If you’d like more detail about Mark’s background for Palm Sunday, I highly recommend the book by Marcus Borg and Dominic Crossan titled The Last Week. In it, Borg challenges some common misconceptions.

First, that Jesus was not political. In fact, Borg and Crossan say, Jesus entering Jerusalem on a young donkey was a dramatic non-violent challenge to the Roman soldiers, led by their Roman Governor, Pontius Pilate, which would have been entering the city with a Legion of aggressive warriors by another gate. Extra soldiers came every year during Passover because they knew it was a festival that celebrated the Jewish people’s liberation from their earlier bondage in Egypt – and so might spark another rebellion.

Romans legitimated their political dominance theologically  by worshiping their ruler as the Son of God. Although in Mark’s gospel, Jesus does not call himself the Messiah or the Son of God, others do.   And a voice from the spirit world names him as God’s beloved son as Mark describes his baptism and the Transfiguration, so Mark’s Jesus is challenging both the political and theological domination of Rome as he rides into Jerusalem, barely visible above the crowd on a young donkey – the opposite of Pilate’s grandiose parade. Clearly Jesus represents another kind of kingdom –an alternative threat to Roman rule.

The second misconception is that the temple authorities represented Judaism. In fact, the high priest and the temple authorities were appointed by Rome to collect a yearly “tribute” and to keep the peace. There was nothing abnormal about this domination system using local religious figures. It was enforced throughout the Roman Empire and has been widely used by political powers since then. It’s a power structure used by many, even in our own country. Christians who blame Jews for Jesus’ death simply do not know the history and that has been a tragic basis for waves of antisemitism in many countries.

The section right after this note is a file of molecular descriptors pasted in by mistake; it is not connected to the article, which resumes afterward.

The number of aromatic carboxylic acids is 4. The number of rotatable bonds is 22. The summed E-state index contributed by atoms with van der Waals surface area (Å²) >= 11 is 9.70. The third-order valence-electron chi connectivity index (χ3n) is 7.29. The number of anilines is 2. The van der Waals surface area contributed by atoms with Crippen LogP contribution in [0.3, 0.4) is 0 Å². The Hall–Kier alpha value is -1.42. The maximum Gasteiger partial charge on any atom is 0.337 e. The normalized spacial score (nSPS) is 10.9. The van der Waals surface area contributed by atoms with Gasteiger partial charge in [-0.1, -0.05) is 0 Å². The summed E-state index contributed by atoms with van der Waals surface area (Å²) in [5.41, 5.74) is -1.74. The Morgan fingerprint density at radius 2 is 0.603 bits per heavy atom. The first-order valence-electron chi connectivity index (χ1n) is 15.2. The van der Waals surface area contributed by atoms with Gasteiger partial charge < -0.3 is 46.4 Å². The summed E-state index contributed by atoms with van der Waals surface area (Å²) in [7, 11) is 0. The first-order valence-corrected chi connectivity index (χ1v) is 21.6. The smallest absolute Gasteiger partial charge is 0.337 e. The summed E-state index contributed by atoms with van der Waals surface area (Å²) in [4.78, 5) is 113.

A third misconception is that Jesus was unique in his critique of temple practices. In fact, when John the Baptist preached “repentance,” he was denying the role of the temple in proclaiming forgiveness apart from temple practice. That rebellion cost John his life too, but it quickened the faith of many who longed for a place at God’s table. That yearning is the same cry for freedom that we see among Navalny’s followers – and among immigrants seeking to cross our southern border.

Fourth is the misconception that the message of Jesus was about “getting saved” or avoiding hell. In fact, the message of Jesus’ life was about the presence of God’s realm, available to all who chose to follow his path of trust, faithfulness and forgiveness. Jesus invited people to “the way,” a way based on loving one another as he loved his disciples. That is, Jesus proclaimed a way of life that we would call the inward/outward journey in community.

In closing, let me go back to the Palm Sunday text. After all the hoopla and Hosannas of the crowd welcoming Jesus to Jerusalem, we find a glimpse of respite or retreat for Jesus and his disciples. It says, “as it was already late, [Jesus] went out to Bethany with the twelve.”

Do you remember who lived in Bethany? It was Martha, Mary and Lazarus – Jesus’ chosen family. It as a safe place for Jesus and the twelve to regather their courage for what was coming. A household also at risk because Lazarus was a living sign of resurrection. A home for Jesus’ heart, where Mary anointed his feet, sensing his impending death. All this packed into a few brief words at the end of a tumultuous day at the start of what we know as Holy Week.

At Seekers, we do not have services each day of Holy Week, but I urge you to take time this week to read the whole Gospel of Mark. It’s only 16 chapters long and about half of it details events of Jesus’ final week in Jerusalem. It would be wonderful preparation for our foot-washing service on Maundy Thursday, for the feelings of loss and betrayal that surround the crucifixion, and for whatever soul-stories we will bring to Easter morning next week.

May you have a blessed and holy week of walking with Jesus.  Amen.